restricted access Chapter 11. Commercial Networks and Trade Costs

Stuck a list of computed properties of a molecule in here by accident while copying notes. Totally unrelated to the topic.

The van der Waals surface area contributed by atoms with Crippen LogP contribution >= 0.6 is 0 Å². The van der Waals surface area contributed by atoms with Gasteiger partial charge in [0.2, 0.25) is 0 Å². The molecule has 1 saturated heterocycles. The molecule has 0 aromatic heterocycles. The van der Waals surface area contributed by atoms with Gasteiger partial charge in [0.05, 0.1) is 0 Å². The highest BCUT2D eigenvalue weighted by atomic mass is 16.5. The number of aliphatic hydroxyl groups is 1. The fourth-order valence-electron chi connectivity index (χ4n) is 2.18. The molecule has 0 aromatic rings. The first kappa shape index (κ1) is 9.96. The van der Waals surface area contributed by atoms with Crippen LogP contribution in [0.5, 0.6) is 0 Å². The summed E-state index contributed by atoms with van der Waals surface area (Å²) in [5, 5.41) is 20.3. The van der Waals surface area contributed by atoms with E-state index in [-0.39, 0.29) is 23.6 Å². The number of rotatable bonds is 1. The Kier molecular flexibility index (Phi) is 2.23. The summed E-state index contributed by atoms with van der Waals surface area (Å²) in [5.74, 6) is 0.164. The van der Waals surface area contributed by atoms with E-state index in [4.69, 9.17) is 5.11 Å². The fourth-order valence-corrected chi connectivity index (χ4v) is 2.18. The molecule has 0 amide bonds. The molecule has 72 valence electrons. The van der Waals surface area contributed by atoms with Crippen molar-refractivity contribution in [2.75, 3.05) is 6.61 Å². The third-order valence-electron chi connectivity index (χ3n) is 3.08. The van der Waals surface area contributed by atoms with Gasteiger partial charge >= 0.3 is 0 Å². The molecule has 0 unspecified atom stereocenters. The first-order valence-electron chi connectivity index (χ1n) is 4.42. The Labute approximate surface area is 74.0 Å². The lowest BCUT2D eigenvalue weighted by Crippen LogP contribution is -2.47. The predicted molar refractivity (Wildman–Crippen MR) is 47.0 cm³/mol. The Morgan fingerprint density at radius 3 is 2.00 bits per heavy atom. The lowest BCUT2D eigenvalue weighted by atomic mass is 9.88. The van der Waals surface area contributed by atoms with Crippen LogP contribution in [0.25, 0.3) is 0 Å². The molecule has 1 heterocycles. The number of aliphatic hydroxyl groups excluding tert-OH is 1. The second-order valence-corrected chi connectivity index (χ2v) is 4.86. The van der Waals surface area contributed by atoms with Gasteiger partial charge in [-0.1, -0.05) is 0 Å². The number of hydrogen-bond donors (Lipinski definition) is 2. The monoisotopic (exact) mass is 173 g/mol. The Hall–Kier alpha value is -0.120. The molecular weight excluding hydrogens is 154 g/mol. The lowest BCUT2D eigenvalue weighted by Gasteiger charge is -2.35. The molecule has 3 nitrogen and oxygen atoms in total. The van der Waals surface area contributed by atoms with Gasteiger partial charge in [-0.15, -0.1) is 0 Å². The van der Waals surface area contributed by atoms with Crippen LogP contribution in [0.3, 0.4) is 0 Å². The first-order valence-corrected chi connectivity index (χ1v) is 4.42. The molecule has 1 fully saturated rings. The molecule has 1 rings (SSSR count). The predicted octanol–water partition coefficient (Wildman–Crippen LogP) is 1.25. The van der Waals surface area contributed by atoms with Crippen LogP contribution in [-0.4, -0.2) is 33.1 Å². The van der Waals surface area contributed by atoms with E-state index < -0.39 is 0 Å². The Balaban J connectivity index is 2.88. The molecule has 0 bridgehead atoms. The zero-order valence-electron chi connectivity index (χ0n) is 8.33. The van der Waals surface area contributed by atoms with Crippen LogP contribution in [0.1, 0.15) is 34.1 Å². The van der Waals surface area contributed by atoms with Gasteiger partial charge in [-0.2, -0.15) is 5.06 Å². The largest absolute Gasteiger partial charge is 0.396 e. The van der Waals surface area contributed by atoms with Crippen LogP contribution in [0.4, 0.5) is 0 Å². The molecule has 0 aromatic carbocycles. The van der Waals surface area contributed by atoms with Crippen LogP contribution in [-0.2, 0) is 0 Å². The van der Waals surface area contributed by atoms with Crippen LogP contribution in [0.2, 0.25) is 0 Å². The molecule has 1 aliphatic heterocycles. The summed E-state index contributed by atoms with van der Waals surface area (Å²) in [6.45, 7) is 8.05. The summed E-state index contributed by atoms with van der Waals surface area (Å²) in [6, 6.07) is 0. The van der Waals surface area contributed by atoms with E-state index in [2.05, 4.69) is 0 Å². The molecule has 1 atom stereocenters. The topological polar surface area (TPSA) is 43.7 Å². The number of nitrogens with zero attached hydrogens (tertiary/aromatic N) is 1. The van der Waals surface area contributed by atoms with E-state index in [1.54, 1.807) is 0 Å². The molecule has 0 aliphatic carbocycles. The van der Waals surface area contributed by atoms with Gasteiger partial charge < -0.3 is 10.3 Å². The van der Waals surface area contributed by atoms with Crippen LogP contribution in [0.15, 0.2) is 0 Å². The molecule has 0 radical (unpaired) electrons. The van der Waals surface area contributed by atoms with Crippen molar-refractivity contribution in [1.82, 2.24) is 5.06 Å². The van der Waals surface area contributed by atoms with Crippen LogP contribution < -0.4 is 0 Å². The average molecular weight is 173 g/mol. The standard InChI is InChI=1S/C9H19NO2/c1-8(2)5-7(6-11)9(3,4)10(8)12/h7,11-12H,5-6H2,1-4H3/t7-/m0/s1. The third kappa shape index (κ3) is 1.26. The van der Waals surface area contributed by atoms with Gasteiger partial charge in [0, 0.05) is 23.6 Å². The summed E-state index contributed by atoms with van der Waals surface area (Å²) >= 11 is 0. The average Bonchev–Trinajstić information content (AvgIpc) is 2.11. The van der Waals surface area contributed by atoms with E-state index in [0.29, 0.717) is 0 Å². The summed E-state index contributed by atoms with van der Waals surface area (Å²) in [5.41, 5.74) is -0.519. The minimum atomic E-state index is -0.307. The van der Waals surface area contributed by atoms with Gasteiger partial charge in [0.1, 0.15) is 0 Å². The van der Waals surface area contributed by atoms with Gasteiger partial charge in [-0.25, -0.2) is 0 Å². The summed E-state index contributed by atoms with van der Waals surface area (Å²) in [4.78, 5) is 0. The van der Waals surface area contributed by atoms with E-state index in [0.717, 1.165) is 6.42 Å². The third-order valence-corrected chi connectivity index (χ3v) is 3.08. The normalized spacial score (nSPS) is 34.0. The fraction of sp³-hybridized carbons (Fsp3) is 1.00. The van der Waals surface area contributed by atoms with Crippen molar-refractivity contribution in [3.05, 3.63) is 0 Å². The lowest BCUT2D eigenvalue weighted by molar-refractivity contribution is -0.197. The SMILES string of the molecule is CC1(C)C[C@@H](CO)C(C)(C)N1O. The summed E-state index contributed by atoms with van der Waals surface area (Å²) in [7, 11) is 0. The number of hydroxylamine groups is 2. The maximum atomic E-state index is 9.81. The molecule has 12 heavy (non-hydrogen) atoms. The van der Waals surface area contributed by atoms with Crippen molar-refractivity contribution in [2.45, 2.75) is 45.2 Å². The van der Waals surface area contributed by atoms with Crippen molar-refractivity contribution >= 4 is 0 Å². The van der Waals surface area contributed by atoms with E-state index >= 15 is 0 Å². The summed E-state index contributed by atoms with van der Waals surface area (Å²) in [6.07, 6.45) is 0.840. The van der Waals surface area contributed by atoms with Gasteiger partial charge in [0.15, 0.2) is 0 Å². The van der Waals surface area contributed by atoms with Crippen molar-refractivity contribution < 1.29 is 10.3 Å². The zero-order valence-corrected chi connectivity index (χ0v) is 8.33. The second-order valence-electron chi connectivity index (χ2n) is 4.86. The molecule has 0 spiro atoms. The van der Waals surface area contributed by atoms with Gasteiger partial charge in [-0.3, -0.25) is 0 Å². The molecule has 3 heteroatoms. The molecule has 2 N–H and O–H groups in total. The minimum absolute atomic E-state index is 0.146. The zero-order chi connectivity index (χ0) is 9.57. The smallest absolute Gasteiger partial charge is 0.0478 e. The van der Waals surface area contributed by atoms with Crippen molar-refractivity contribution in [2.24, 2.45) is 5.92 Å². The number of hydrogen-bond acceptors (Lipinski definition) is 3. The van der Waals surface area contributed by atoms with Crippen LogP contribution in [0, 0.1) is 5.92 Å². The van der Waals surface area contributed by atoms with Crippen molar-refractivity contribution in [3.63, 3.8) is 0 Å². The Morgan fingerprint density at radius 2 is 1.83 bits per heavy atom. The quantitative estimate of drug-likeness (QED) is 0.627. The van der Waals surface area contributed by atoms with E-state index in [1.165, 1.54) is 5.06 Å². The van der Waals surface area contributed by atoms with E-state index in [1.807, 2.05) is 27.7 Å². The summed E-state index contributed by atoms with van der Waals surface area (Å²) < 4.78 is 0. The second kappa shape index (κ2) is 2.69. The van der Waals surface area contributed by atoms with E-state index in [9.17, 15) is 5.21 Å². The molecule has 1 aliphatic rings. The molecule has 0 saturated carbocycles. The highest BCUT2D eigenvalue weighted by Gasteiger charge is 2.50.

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11 COMMERCIAL NETWORKS AND TRADE COSTS After the annexation of Egypt in 30 b.c.e. Berenike became an important player in a series of interconnected local, regional, and wider-ranging trade and communication systems within and beyond the Roman Empire. A brief examination of important routes in the Mediterranean world and a lengthier discussion of the Red Sea–Indian Ocean network permit a better understanding of how Berenike fit into this European-African-Asian trading system. There were two major trade and communication webs in the Roman world; portions of these were not mutually exclusive, but rather extensions of one another. First, there were the land and water networks that linked the Roman Empire internally.1 The second main category comprised avenues that continued beyond the Roman Empire as extensions of internal lines of communication and commerce. There were five important routes. These were the “Amber,” “Salt/Slave,” “Trans-Arabian Incense,” “Silk,” and “Maritime Spice” Routes (figure 11-1), examined briefly in chapter 1. The Amber Route linked the Baltic and Scandinavia with the northern Adriatic port of Aquileia; along it amber and other commodities passed to the Mediterranean world. The Salt/Slave Route thrust into sub-Saharan Africa via ports on the Mediterranean coast of North Africa, like Carthage; along it flowed commodities, salt and slaves being among the more important. The TransArabian Incense Route ran parallel to the western coast of the Arabian Peninsula, binding southern Arabia to ports on the southeastern Mediterranean seaboard and Persian Gulf; this carried primarily incense. The “Silk Road” stretched from the Mediterranean basin overland into central Asia and the Far East. The Silk Road crossed the greatest 206 Sidebotham, Berenike 11/18/10 10:25 AM Page 206 figure 11-1 Map of the Amber Route, the Silk Road, the Salt-Slave Route, the Trans-Arabian Incense Route, and the Maritime Spice Route. Drawing by M. Hense. Sidebotham, Berenike 11/18/10 10:25 AM Page 207 distance of any terrestrial routes and was of great antiquity. The Maritime Spice Route,2 of which Berenike was a part, was primarily by sea to the southeast and east into the Indian Ocean and, ultimately, to points beyond. THE ROMAN EMPIRE’S INTERNAL ROUTES Some of Rome’s internal routes were long-lived and heavily used, especially on the Mediterranean littoral. Of particular importance were those carrying large volumes of basic necessities from primary production and distribution points to major nodes of consumption—necessities including grain shipped from Egypt, Sicily, and North Africa to feed not only Rome and later Constantinople,3 but other urban centers as well. Most Roman trade routes, whether water or land, were local or regional and, therefore , carried collectively the most merchandise over a prolonged period. Local and regional routes were most influenced by immediate prevailing needs and conditions and were, thus, frequently more subject to waxing and waning than water routes leading to major emporia, which required imports on a constant basis.4 The creation, alteration, rise, decline , and demise of shorter routes depended upon supply and demand and, for agricultural and some manufactured products, on the climate and political and concomitant economic situations that promoted or retarded their use. Sometimes political and economic situations favoring or impeding trade affected the entire empire, or most of it, such as the prosperity of the first and most of the second centuries c.e. and the general political, military, and economic turmoil that slowed commercial activities throughout much of the third century c.e.—except, for example, in pockets of Britain and North Africa, which experienced relative economic well-being at that time.5 Usually local or regional climatic, economic, and political conditions made a more immediate and profound impact on the degree of prosperity or malaise of a particular region. Major cities were the largest and most important commercial points. First-tier metropoleis included Rome (through Puteoli, and later Ostia and Portus), Carthage, Alexandria , Constantinople, and Antioch (through Seleucia Pieria). The city of Rome in the early second century c.e. had a population estimated to be one million; the other four metropolitan centers had maximum populations of several hundred thousand, perhaps up to a quarter of a million to half a million.6 Much bulk trade conducted to and from these urban centers was either within close proximity by land or over some greater distance by sea—in the case of Alexandria, also via the Nile; weather conditions and seasons dictated sailing schedules. Vegetius (Epitoma rei militaris...